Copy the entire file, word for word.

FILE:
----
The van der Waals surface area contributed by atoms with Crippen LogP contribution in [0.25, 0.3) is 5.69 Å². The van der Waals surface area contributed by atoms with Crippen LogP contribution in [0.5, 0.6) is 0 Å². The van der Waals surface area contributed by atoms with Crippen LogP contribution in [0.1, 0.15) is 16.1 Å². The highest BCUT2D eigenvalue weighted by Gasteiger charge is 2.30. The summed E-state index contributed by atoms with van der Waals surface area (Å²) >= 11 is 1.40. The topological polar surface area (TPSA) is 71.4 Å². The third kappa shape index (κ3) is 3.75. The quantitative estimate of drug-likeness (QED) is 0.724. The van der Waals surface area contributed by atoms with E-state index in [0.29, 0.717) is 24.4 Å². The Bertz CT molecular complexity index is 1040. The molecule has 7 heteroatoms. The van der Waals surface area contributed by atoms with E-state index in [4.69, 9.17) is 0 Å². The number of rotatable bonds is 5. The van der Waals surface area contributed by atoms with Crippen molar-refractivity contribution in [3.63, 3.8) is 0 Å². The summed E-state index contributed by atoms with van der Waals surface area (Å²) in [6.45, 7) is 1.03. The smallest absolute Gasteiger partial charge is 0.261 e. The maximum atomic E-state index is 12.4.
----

The van der Waals surface area contributed by atoms with Crippen LogP contribution in [0.25, 0.3) is 5.69 Å². The van der Waals surface area contributed by atoms with Crippen LogP contribution in [0.5, 0.6) is 0 Å². The van der Waals surface area contributed by atoms with Crippen LogP contribution in [0.1, 0.15) is 16.1 Å². The highest BCUT2D eigenvalue weighted by Gasteiger charge is 2.30. The summed E-state index contributed by atoms with van der Waals surface area (Å²) >= 11 is 1.40. The topological polar surface area (TPSA) is 71.4 Å². The third kappa shape index (κ3) is 3.75. The quantitative estimate of drug-likeness (QED) is 0.724. The van der Waals surface area contributed by atoms with E-state index in [0.29, 0.717) is 24.4 Å². The Bertz CT molecular complexity index is 1040. The molecule has 7 heteroatoms. The van der Waals surface area contributed by atoms with E-state index in [4.69, 9.17) is 0 Å². The number of rotatable bonds is 5. The van der Waals surface area contributed by atoms with Crippen molar-refractivity contribution in [3.63, 3.8) is 0 Å². The summed E-state index contributed by atoms with van der Waals surface area (Å²) in [6.45, 7) is 1.03. The smallest absolute Gasteiger partial charge is 0.261 e. The maximum atomic E-state index is 12.4.